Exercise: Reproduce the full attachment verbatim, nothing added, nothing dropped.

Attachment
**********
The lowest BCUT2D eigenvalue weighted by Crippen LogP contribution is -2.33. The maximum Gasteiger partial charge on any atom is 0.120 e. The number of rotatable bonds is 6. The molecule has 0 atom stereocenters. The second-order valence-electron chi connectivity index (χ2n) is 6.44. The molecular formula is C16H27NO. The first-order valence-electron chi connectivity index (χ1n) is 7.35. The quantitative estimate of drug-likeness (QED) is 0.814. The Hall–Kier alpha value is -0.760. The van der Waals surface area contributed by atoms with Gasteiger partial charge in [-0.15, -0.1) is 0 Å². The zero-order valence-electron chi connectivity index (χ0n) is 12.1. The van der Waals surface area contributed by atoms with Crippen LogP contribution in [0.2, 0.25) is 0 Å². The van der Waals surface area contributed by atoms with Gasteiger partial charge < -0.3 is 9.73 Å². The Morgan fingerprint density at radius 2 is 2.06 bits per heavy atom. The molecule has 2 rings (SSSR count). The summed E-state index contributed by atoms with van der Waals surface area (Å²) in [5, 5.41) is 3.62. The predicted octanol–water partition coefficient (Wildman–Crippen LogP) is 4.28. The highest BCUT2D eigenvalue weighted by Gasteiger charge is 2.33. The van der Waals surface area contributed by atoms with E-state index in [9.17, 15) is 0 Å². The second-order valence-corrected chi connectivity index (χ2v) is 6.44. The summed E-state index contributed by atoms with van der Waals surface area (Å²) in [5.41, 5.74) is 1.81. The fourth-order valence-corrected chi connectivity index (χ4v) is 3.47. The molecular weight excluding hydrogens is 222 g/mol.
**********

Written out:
The lowest BCUT2D eigenvalue weighted by Crippen LogP contribution is -2.33. The maximum Gasteiger partial charge on any atom is 0.120 e. The number of rotatable bonds is 6. The molecule has 0 atom stereocenters. The second-order valence-electron chi connectivity index (χ2n) is 6.44. The molecular formula is C16H27NO. The first-order valence-electron chi connectivity index (χ1n) is 7.35. The quantitative estimate of drug-likeness (QED) is 0.814. The Hall–Kier alpha value is -0.760. The van der Waals surface area contributed by atoms with Gasteiger partial charge in [-0.15, -0.1) is 0 Å². The zero-order valence-electron chi connectivity index (χ0n) is 12.1. The van der Waals surface area contributed by atoms with Crippen LogP contribution in [0.2, 0.25) is 0 Å². The van der Waals surface area contributed by atoms with Gasteiger partial charge < -0.3 is 9.73 Å². The Morgan fingerprint density at radius 2 is 2.06 bits per heavy atom. The molecule has 2 rings (SSSR count). The summed E-state index contributed by atoms with van der Waals surface area (Å²) in [5, 5.41) is 3.62. The predicted octanol–water partition coefficient (Wildman–Crippen LogP) is 4.28. The highest BCUT2D eigenvalue weighted by Gasteiger charge is 2.33. The van der Waals surface area contributed by atoms with E-state index in [9.17, 15) is 0 Å². The second-order valence-corrected chi connectivity index (χ2v) is 6.44. The summed E-state index contributed by atoms with van der Waals surface area (Å²) in [5.41, 5.74) is 1.81. The fourth-order valence-corrected chi connectivity index (χ4v) is 3.47. The molecular weight excluding hydrogens is 222 g/mol.